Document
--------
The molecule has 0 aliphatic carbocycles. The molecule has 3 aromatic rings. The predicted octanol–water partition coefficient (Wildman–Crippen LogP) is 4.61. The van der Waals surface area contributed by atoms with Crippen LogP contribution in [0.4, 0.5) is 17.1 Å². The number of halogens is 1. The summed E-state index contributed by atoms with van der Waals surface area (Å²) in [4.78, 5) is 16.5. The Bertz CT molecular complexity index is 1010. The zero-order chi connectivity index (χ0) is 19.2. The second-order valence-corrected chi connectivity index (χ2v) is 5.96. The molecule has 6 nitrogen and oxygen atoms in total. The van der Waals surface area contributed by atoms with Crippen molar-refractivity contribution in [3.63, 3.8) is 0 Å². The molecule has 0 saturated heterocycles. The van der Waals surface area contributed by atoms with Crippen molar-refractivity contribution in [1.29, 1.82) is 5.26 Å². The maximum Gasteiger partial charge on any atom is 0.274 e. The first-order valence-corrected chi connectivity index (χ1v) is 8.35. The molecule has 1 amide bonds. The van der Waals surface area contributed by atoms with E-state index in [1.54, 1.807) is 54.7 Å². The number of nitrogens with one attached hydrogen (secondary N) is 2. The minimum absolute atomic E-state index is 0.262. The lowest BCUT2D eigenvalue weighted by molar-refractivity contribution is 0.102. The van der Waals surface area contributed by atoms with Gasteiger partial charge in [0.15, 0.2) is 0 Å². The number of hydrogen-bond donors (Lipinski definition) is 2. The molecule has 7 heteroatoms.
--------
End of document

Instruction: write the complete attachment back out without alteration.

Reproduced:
The molecule has 0 aliphatic carbocycles. The molecule has 3 aromatic rings. The predicted octanol–water partition coefficient (Wildman–Crippen LogP) is 4.61. The van der Waals surface area contributed by atoms with Crippen LogP contribution in [0.4, 0.5) is 17.1 Å². The number of halogens is 1. The summed E-state index contributed by atoms with van der Waals surface area (Å²) in [4.78, 5) is 16.5. The Bertz CT molecular complexity index is 1010. The zero-order chi connectivity index (χ0) is 19.2. The second-order valence-corrected chi connectivity index (χ2v) is 5.96. The molecule has 6 nitrogen and oxygen atoms in total. The van der Waals surface area contributed by atoms with Crippen molar-refractivity contribution in [3.63, 3.8) is 0 Å². The molecule has 0 saturated heterocycles. The van der Waals surface area contributed by atoms with Crippen molar-refractivity contribution in [1.29, 1.82) is 5.26 Å². The maximum Gasteiger partial charge on any atom is 0.274 e. The first-order valence-corrected chi connectivity index (χ1v) is 8.35. The molecule has 1 amide bonds. The van der Waals surface area contributed by atoms with E-state index in [1.54, 1.807) is 54.7 Å². The number of nitrogens with one attached hydrogen (secondary N) is 2. The minimum absolute atomic E-state index is 0.262. The lowest BCUT2D eigenvalue weighted by molar-refractivity contribution is 0.102. The van der Waals surface area contributed by atoms with Gasteiger partial charge in [0.15, 0.2) is 0 Å². The number of hydrogen-bond donors (Lipinski definition) is 2. The molecule has 7 heteroatoms.